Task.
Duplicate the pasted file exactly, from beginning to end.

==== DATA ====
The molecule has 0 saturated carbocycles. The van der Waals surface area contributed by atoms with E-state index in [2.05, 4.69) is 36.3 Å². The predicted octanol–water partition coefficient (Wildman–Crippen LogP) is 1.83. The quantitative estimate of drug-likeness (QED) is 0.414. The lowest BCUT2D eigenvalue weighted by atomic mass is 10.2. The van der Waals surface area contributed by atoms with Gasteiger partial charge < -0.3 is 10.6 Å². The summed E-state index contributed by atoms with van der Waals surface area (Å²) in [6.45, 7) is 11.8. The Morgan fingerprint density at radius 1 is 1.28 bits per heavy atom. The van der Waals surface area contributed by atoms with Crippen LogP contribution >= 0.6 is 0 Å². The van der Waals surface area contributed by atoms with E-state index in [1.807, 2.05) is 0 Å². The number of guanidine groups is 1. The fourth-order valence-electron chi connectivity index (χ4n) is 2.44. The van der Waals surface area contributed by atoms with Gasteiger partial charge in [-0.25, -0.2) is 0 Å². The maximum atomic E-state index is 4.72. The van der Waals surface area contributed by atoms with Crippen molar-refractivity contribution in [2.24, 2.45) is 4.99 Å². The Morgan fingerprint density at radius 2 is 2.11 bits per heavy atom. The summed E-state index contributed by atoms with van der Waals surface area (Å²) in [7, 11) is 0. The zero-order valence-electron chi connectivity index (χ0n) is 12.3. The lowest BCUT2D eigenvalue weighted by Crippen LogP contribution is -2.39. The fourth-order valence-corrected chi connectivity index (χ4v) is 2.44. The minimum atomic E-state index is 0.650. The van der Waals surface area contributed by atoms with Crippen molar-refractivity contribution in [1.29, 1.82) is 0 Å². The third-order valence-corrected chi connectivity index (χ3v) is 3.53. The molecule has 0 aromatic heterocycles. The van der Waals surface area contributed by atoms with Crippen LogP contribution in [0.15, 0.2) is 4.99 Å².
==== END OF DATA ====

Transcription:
The molecule has 0 saturated carbocycles. The van der Waals surface area contributed by atoms with E-state index in [2.05, 4.69) is 36.3 Å². The predicted octanol–water partition coefficient (Wildman–Crippen LogP) is 1.83. The quantitative estimate of drug-likeness (QED) is 0.414. The lowest BCUT2D eigenvalue weighted by atomic mass is 10.2. The van der Waals surface area contributed by atoms with Gasteiger partial charge < -0.3 is 10.6 Å². The summed E-state index contributed by atoms with van der Waals surface area (Å²) in [6.45, 7) is 11.8. The Morgan fingerprint density at radius 1 is 1.28 bits per heavy atom. The van der Waals surface area contributed by atoms with Crippen LogP contribution >= 0.6 is 0 Å². The van der Waals surface area contributed by atoms with E-state index in [1.807, 2.05) is 0 Å². The number of guanidine groups is 1. The fourth-order valence-electron chi connectivity index (χ4n) is 2.44. The van der Waals surface area contributed by atoms with Gasteiger partial charge in [-0.25, -0.2) is 0 Å². The maximum atomic E-state index is 4.72. The van der Waals surface area contributed by atoms with Crippen molar-refractivity contribution in [2.24, 2.45) is 4.99 Å². The Morgan fingerprint density at radius 2 is 2.11 bits per heavy atom. The summed E-state index contributed by atoms with van der Waals surface area (Å²) in [7, 11) is 0. The zero-order valence-electron chi connectivity index (χ0n) is 12.3. The lowest BCUT2D eigenvalue weighted by Crippen LogP contribution is -2.39. The fourth-order valence-corrected chi connectivity index (χ4v) is 2.44. The minimum atomic E-state index is 0.650. The van der Waals surface area contributed by atoms with Crippen molar-refractivity contribution in [1.29, 1.82) is 0 Å². The third-order valence-corrected chi connectivity index (χ3v) is 3.53. The molecule has 0 aromatic heterocycles. The van der Waals surface area contributed by atoms with Crippen LogP contribution in [0.15, 0.2) is 4.99 Å².